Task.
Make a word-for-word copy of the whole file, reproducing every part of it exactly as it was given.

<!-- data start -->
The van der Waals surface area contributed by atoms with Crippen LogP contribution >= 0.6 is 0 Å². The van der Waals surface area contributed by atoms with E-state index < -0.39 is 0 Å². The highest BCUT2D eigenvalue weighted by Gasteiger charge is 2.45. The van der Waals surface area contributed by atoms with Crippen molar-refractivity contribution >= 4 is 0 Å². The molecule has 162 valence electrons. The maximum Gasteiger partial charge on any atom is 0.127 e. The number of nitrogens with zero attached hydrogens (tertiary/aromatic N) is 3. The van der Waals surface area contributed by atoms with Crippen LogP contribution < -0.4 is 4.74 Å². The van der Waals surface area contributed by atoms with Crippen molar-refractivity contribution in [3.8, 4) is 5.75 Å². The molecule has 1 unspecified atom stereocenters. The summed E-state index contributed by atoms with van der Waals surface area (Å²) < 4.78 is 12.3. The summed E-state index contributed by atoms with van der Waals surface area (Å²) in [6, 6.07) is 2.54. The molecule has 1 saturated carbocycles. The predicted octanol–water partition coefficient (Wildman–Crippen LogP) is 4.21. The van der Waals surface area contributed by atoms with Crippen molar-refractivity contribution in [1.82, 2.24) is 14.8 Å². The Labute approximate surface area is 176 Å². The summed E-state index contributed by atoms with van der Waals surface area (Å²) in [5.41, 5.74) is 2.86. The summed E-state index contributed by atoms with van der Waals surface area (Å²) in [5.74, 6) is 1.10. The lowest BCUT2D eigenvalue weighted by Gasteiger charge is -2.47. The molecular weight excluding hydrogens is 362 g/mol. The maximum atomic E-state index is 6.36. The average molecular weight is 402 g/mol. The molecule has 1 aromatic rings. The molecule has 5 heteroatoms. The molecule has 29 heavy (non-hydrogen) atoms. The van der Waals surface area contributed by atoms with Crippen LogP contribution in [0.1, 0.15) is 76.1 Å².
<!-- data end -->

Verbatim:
The van der Waals surface area contributed by atoms with Crippen LogP contribution >= 0.6 is 0 Å². The van der Waals surface area contributed by atoms with E-state index < -0.39 is 0 Å². The highest BCUT2D eigenvalue weighted by Gasteiger charge is 2.45. The van der Waals surface area contributed by atoms with Crippen molar-refractivity contribution >= 4 is 0 Å². The molecule has 162 valence electrons. The maximum Gasteiger partial charge on any atom is 0.127 e. The number of nitrogens with zero attached hydrogens (tertiary/aromatic N) is 3. The van der Waals surface area contributed by atoms with Crippen LogP contribution < -0.4 is 4.74 Å². The van der Waals surface area contributed by atoms with Crippen molar-refractivity contribution in [3.8, 4) is 5.75 Å². The molecule has 1 unspecified atom stereocenters. The summed E-state index contributed by atoms with van der Waals surface area (Å²) < 4.78 is 12.3. The summed E-state index contributed by atoms with van der Waals surface area (Å²) in [6, 6.07) is 2.54. The molecule has 1 saturated carbocycles. The predicted octanol–water partition coefficient (Wildman–Crippen LogP) is 4.21. The van der Waals surface area contributed by atoms with Crippen molar-refractivity contribution in [1.82, 2.24) is 14.8 Å². The Labute approximate surface area is 176 Å². The summed E-state index contributed by atoms with van der Waals surface area (Å²) in [5.41, 5.74) is 2.86. The summed E-state index contributed by atoms with van der Waals surface area (Å²) in [5.74, 6) is 1.10. The lowest BCUT2D eigenvalue weighted by Gasteiger charge is -2.47. The molecular weight excluding hydrogens is 362 g/mol. The maximum atomic E-state index is 6.36. The average molecular weight is 402 g/mol. The molecule has 1 aromatic rings. The molecule has 5 heteroatoms. The molecule has 29 heavy (non-hydrogen) atoms. The van der Waals surface area contributed by atoms with Crippen LogP contribution in [0.1, 0.15) is 76.1 Å².